LeBron James sat at the table alone, all by himself at the interview podium early Saturday morning.
The scene took place after the Heat lost to the Indiana Pacers Friday in Game 2 of the Eastern Conference finals. James had the look of a shipwrecked survivor stranded on a deserted island.
In many ways, it was symbolic of how things have played out thus far. It's been all James and not enough supporting cast, leaving the series tied at 1 heading back to Indiana for Sunday's Game 3.
Just when it appeared the Heat were past their depth issues, the concerns have resurfaced. Only this time, it also involves the team's other two All-Stars.
"We're not going to change from one game," Heat coach Erik Spoelstra said. "Look, this series is very close. The lead changes. We had opportunities at the end [of Game 2]. Everybody was raving about our depth last game and that we have an incredible amount of depth. That's one of our major strengths and we'll continue to go for it and we have full confidence in those guys."
The supporting cast has always raised issues for this team the past three seasons, but now Chris Bosh and Dwyane Wade have entered the equation. Bosh and Wade have done little to assist James through two games, at least not the way they have in the past.
James has scored 66 points in the series, nearly equaling Bosh and Wade combined (67).
"We're just doing what we can with our opportunities," said Wade, who has taken 15 fewer shots than James in the two games. "We don't have the ball every possession. We're doing what we can with our opportunities. Hopefully, we get more."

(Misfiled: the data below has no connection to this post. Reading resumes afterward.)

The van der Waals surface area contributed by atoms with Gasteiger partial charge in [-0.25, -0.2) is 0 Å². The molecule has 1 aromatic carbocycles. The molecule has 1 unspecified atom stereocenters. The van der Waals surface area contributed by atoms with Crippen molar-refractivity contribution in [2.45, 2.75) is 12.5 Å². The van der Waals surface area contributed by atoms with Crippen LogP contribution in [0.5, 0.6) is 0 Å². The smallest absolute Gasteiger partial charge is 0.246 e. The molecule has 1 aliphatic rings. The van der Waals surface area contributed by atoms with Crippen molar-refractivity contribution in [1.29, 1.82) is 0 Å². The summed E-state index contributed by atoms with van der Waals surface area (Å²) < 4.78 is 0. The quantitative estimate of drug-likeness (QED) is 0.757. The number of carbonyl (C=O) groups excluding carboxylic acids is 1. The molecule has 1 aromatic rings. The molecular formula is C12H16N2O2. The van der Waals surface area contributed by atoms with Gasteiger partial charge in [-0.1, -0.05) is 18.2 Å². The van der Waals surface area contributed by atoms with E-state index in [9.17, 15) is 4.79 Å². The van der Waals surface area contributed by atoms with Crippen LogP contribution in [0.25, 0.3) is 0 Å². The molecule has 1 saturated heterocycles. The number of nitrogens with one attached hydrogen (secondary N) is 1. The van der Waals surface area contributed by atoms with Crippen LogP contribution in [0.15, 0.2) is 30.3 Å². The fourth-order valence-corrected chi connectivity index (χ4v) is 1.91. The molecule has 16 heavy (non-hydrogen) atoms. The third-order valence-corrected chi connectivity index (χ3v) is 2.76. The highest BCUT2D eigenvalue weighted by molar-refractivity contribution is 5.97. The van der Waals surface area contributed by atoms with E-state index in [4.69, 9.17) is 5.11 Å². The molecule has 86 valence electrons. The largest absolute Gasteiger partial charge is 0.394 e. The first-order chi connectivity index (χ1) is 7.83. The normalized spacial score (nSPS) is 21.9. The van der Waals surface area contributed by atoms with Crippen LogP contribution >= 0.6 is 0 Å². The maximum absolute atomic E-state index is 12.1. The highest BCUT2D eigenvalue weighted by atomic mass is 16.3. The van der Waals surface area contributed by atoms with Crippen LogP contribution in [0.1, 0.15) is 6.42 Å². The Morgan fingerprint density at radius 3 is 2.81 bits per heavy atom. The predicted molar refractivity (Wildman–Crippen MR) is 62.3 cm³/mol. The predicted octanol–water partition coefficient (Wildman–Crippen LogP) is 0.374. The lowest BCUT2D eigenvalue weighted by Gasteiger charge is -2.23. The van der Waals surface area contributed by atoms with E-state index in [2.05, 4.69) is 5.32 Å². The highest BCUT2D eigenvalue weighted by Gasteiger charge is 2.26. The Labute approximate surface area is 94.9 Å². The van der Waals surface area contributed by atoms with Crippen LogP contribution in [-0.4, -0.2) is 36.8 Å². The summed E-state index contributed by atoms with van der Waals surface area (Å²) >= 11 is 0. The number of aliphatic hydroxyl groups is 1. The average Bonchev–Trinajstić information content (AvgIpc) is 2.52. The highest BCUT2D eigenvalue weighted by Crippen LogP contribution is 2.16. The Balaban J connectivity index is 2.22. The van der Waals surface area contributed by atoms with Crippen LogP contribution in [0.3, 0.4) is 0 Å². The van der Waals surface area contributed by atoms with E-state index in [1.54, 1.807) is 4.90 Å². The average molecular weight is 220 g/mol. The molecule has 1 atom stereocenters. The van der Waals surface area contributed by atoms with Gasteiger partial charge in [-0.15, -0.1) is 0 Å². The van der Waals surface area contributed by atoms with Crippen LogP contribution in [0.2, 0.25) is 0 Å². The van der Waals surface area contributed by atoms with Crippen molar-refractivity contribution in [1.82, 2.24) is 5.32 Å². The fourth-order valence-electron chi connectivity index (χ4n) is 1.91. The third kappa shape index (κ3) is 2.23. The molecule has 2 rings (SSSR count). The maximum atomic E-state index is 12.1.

Wade meant that he and the others have to play more aggressively instead of leaving all the responsibility on the league's most valuable player. Even though he had two costly turnovers in the final minute, James finished with 36 points, eight rebounds and three assists in the losing effort. In Game 1, he recorded a triple-double with 30 points, 10 rebounds and 10 assists, including the winning basket as time expired.
"You always want more [shots], but we can't say nothing against LeBron," Wade said. "He had a hell of a game [Friday]. If he's not shooting, then other guys with opportunities better be making shots. Because if you make them, you can't say nothing about anything."
James has been so good in the series Pacers guard George Hill compared him to God. Still, it hasn't been enough for the Heat, who are only perhaps a blown defensive assignment from facing a 2-0 deficit. The Pacers had the series-opener nearly wrapped up until Paul George overplayed James, allowing him to drive for an easy layup at the buzzer.
Part of the reason is the Pacers' solid team defense. The other component is the Heat playing somewhat tentative, possibly because they have relied too heavily on James.
"I think we're just looking around too much instead of just being aggressive," said Bosh, who is averaging 17 points in the series.
"Our guys got to come in and be aggressive. If you have a shot, shoot it. We had a few open shots that we didn't take. We just have in our minds right now, 'Hey, they're (the Pacers) such a good defensive team.' No, we're a good offensive team. ... We didn't make it this far by people hesitating. You take your shot, you shoot it with confidence."
The area the Heat have struggled the most is from the 3-point line. They are just 12 of 40 from the arc the last two games, with most of the blame directed toward Ray Allen and Shane Battier.
They have made 1 of 12 in the series, averaging a combined 6.5 points.
"They do a good job of taking away those shots and making us go elsewhere," Battier said. "We had some pretty good looks and they haven't gone down. ... I believe in the Law of Averages. What goes down must come up."Copyright © 2015, The Baltimore Sun